Impact of wood pellet production on water availability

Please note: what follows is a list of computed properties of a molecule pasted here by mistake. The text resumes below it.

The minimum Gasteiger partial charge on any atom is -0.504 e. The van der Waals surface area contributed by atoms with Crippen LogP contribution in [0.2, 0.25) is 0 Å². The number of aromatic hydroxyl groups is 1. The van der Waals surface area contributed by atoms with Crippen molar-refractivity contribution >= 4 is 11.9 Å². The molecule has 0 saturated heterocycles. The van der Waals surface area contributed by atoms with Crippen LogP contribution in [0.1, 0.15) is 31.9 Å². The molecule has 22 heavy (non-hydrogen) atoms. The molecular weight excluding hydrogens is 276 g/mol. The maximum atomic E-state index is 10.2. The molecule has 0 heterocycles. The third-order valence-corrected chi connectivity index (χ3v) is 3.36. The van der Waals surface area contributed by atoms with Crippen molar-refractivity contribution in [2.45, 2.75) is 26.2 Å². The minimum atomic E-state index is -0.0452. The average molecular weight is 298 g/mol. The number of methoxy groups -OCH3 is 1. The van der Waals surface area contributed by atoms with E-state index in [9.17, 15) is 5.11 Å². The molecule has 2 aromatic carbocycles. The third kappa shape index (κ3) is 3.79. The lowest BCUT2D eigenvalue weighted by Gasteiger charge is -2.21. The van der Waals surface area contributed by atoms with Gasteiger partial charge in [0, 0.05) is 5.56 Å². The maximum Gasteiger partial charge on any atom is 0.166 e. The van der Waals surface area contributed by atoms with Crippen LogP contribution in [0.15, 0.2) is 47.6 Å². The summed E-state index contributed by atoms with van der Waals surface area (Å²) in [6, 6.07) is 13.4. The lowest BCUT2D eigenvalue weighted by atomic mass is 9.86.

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The export of wood pellets from southeastern United States to the European Union is continuously increasing. It is quite likely that the area under forest cover will increase to meet the rising demand for wood pellets at the expense of other competitive land uses in southeastern states. This research analyzes the impact of an increase in forest area on the hydrology of a local watershed located in the Northeastern Oconee River Basin in Piedmont Georgia. Using spatial modeling, suitable sites for loblolly pine (Pinus taeda) production were determined. The results of suitability analysis were merged with historical records of land use change to project an increase in area under loblolly pine for 2016, 2021, and 2026. Then, a hydrological model (SWAT) was used to predict any changes in water discharges till 2028 for 14 scenarios in the presence of evolving land use changes. Results suggest that changes in land use in conjunction with variable climatic conditions could decrease or increase streamflow by up to 29% and 31% and evapotranspiration by up to 3% and 4%, respectively. Results of this study improve our understanding of sustainability of wood pellet production in southeastern states.